three small triads



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Shared comments about the ALL and Everything Humanities Conference


… with the struggle and striving towards Kesdjan, toward Higher Being-bodies, we must come to a simultaneity of observation and remembering, to coalesce a presence in the world that is both oneself and other…

I am not just me – I am simultaneously and always, in every moment of the day, I am other – as we move back into our daily lives how can we continue to take responsibility for our neighbor, our planet.

Keith Buzzell


Gurdjieff's Law of Three and Law of Seven

by John Dale

Posted on April 13, 2016 by Amy

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Dr. Buzzell's works center, in a very focused way, on Gurdjieff's Law of Three and Law of Seven. Using the enneagram and his own Cosmic Unfolding symbol as models of these laws, he produces really remarkable, detailed elucidations of the concepts and deeply buried "dogs" in Beelzebub's Tales.


Also very much on the right track is his incorporation of relevant scientific discoveries into Gurdjieffian discourse. His analysis of the "higher hydrogens," to mention one thing among many, begins to take that concept out of the fog of mystery and to give it a concrete, rational basis and meaning.


Dr. Buzzell's books contain insights that I have found nowhere else – real steps forward that excite and encourage me. I feel myself in front of Great Knowledge and also, because of the rational and systematic basis of this knowledge, a great opportunity possibly eventually someday to be able  to share it with others.


Let me also say that, in general, I think the kind of inner intellectual excitement to be found in these works is very important for people in our movement to feel.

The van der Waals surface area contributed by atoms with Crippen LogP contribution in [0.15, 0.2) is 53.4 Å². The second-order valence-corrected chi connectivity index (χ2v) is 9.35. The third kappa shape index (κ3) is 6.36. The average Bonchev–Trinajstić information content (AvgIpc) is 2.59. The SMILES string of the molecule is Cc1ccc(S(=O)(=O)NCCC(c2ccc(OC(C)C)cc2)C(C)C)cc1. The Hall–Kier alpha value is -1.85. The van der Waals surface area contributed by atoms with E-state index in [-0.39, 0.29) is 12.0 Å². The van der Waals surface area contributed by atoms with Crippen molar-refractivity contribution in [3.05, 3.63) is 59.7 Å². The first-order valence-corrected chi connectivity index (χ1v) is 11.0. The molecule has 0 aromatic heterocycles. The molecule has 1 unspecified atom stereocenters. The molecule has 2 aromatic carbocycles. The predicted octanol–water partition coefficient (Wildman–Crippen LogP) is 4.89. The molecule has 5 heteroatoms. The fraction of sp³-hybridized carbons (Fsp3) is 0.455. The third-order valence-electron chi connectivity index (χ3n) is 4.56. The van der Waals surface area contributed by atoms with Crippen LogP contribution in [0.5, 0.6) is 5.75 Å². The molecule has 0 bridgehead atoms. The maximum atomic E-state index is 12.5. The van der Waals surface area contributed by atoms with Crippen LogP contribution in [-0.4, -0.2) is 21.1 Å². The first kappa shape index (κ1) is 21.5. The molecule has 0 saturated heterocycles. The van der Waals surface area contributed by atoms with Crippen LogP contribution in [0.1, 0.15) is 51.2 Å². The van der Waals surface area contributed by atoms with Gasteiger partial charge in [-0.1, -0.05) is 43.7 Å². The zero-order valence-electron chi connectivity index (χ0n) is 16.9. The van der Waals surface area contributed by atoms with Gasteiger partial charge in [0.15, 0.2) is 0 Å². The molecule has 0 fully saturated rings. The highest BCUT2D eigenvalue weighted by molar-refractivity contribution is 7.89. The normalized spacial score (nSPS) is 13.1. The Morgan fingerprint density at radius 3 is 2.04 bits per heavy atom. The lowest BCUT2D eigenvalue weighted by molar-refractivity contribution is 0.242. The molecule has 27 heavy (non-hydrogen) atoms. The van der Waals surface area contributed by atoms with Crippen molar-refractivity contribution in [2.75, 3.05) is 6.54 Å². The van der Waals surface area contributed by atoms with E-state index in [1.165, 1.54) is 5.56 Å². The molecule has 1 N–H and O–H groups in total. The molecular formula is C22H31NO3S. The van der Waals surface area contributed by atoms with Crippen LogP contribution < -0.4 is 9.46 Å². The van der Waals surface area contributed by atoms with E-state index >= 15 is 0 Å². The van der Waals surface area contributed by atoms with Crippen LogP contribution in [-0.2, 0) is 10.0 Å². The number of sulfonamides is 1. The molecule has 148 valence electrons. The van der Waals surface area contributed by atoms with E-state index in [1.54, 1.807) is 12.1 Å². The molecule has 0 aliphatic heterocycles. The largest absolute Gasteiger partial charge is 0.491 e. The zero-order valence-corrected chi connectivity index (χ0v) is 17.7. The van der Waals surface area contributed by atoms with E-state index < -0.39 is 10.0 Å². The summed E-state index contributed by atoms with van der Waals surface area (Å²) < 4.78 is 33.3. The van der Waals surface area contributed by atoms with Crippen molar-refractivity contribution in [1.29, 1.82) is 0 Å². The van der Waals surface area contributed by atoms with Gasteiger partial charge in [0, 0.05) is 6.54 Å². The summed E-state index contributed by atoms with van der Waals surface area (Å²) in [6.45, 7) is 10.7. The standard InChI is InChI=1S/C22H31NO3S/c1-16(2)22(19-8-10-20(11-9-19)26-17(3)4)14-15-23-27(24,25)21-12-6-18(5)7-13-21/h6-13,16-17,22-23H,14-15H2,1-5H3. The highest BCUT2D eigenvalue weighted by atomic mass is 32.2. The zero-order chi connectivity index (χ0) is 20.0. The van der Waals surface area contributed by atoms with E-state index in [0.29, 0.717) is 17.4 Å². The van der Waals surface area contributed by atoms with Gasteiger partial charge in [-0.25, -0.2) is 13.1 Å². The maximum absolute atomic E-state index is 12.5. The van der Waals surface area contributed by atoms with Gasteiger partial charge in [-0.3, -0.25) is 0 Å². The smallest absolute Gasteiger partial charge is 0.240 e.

Sure, we all want to “remember ourselves” and work on becoming deeper, freer individuals, but we also sometimes need to become deeper, freer individuals by "forgetting ourselves" and by engaging ourselves wholeheartedly in the needs of the collectivity (the cosmos or living system above us). We sometimes need to put our own lives and being consciously and squarely in front the larger, collective intellectual and spiritual challenges of the era in which we live.


This, in my opinion, is what Gurdjieff did. He put himself squarely in front of a very great challenge indeed: the future of Earth and the human race. Unless we do the same, we lose our way.


In these years that we are now living through, the fate of humanity and of the Earth is being determined for a long, long time to come. If, as in Beelzebub’s Tales, God were to ask each of us right now, directly, "What would you recommend for this situation?", what in detail would each of us be able to say?


To be able to say something in answer to that question is my own personal aim, and it has driven me to ponder and look for those types of answers in a rather broad set of interconnected fields.


On a certain scale, at this time in history, humanity and its unity and sustainability is our God, and we need to devote ourselves body and soul to that God and to give back to it something equal to the value and life we have received from it. A Gurdjieff movement that fails to do this, that fails to augment a sense of social conscience and ecological responsibility within us will obviously eventually become a failed movement of interest only to academic historians.


We in the “Gurdjieff movement” have a very delicate balance to maintain between preserving a past containing very great insights and looking at those insights critically and putting them in front of and in the light of the best current thinking. I can't speak for all the members of our Portland group, but keeping this balance alive is important to me personally as a motivating factor.